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Comment:Add a summary of locks to lsm.wiki.
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SHA1: 3987cb831ea6080057610e2aa96f545aff2c2794
User & Date: dan 2013-02-21 17:53:22
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2013-02-21
19:56
Add other notes to lsm.wiki. check-in: ec9a805164 user: dan tags: trunk
17:53
Add a summary of locks to lsm.wiki. check-in: 3987cb831e user: dan tags: trunk
2013-02-20
21:31
Fix the query flattener to avoid an assert in TH4. check-in: 88e0227355 user: drh tags: trunk
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<p>
When an application writes to the database, the new data is written to the
in-memory tree. Once the in-memory tree has grown large enough, its contents
are written into the database file as a new sorted run. To reduce the number
of sorted runs in the database file, chronologically adjacent sorted runs 
may be merged together into a single run, either automatically or on demand.




















































































<h1 id=data_structures>2. Data Structures </h1>

<h2 id=locks>2.1. Locks</h2>
<p>
Read/write (shared/exclusive) file locks are used to control concurrent 
access. LSM uses the following file-locks:







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<p>
When an application writes to the database, the new data is written to the
in-memory tree. Once the in-memory tree has grown large enough, its contents
are written into the database file as a new sorted run. To reduce the number
of sorted runs in the database file, chronologically adjacent sorted runs 
may be merged together into a single run, either automatically or on demand.

<h1 id=locking>2. Locks and Locking Protocols</h1> <p>
Read/write (shared/exclusive) file locks are used to control concurrent 
access. LSM uses the following file-locks:

<table>
  <tr><td valign=top>DMS1
      <td><p style=margin-top:0>
          This locking byte is used to serialize all connection and
          disconnection operations performed by read-write database
          connections. An EXCLUSIVE lock is taken for the duration of all such
          operations.

          <p>Additionally, read-only connections take a SHARED lock on this
          locking byte while attempting to connect to a database. This ensures
          that a read-only connection does not attempt to connect to the
          database while a read-write clients connection or disconnection
          operation is ongoing.

  <tr><td valign=top>DMS2
      <td><p style=margin-top:0>
          Read-write connections hold a SHARED lock on this locking byte for
          as long as they are connected to the database.

  <tr><td valign=top>DMS3
      <td><p style=margin-top:0>
          Read-only connections hold a SHARED lock on this locking byte for
          as long as they are connected to the database.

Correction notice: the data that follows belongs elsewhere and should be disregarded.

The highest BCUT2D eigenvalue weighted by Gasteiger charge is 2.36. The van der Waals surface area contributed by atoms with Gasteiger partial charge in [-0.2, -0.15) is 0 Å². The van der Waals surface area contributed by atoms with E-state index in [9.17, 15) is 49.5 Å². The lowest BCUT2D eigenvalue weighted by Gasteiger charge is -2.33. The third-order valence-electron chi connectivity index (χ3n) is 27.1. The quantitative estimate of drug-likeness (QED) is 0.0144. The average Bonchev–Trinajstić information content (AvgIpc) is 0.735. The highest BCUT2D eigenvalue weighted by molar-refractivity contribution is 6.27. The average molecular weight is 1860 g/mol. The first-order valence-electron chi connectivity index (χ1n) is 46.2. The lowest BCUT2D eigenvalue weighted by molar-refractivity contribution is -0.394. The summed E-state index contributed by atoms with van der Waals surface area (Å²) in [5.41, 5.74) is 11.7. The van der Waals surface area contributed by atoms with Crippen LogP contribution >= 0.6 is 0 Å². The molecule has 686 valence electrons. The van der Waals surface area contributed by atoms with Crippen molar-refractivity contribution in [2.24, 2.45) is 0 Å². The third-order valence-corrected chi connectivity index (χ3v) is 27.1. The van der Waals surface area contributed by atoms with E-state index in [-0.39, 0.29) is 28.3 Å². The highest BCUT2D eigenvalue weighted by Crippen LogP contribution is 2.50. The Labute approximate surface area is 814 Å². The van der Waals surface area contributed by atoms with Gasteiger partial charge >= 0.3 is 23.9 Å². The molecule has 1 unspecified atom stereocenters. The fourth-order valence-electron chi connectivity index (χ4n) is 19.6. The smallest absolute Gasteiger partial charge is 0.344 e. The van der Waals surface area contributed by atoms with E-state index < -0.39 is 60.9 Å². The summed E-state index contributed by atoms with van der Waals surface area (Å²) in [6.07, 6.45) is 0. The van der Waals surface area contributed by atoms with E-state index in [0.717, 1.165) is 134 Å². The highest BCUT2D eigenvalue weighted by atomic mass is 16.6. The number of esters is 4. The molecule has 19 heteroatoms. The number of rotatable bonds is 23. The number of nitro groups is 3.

<tr><td valign=top>RWCLIENT(n)
      <td><p style=margin-top:0>
          There are a total of 16 RWCLIENT locking bytes. After a read-write
          client connects to the database it attempts to find a free RWCLIENT
          locking slot to take an EXCLUSIVE lock on. If it cannot find one,
          this is not an error. If it can, then the lock is held for as long 
          as the read-write client is connected to the database for.

          <p>The sole purpose of these locks is that they allow a read-only
          client to detect whether or not there exists at least one read-write
          client connected to the database. Of course if large numbers of 
          read-write clients connect and disconnect from the system in an
          inconvenient order the system may enter a state where there exists
          one or more connected read-write clients but none of them hold a
          RWCLIENT lock. This is not important - if a read-only client fails
          to detect that the system has read-write clients it may be less
          efficient, but will not malfunction.

  <tr><td valign=top>WRITER
      <td><p style=margin-top:0>
          A database client holds an EXCLUSIVE lock on this locking byte
          while writing data to the database. Outside of recovery, only clients
          holding this lock may modify the contents of the in-memory b-tree.
          Holding this lock is synonymous with having an open write transaction
          on the database.

  <tr><td valign=top>WORKER
      <td><p style=margin-top:0>
          A database client holds an EXCLUSIVE lock on this locking byte
          while performing database work (writing data into the body of the
          database file).

  <tr><td valign=top>CHECKPOINTER&nbsp;&nbsp;&nbsp;&nbsp;&nbsp;
      <td><p style=margin-top:0>
          A database client holds an EXCLUSIVE lock on this locking byte
          while performing a checkpoint (syncing the database file and 
          writing to the database header).

  <tr><td valign=top>ROTRANS
      <td><p style=margin-top:0>
          A read-only database client holds a SHARED lock on this locking byte
          while reading from a non-live database system.

  <tr><td valign=top>READER(n)
      <td><p style=margin-top:0>
          There are a total of 6 READER locking bytes. Unless it is a read-only
          client reading from a non-live database, a client holds a SHARED lock
          on one of these while it has an open read transaction.  Each READER
          lock is associated with a pair of id values identifying the regions
          of the in-memory tree and database file that may be read by clients
          holding such SHARED locks.
</table>



<h1 id=data_structures>2. Data Structures </h1>

<h2 id=locks>2.1. Locks</h2>
<p>
Read/write (shared/exclusive) file locks are used to control concurrent 
access. LSM uses the following file-locks: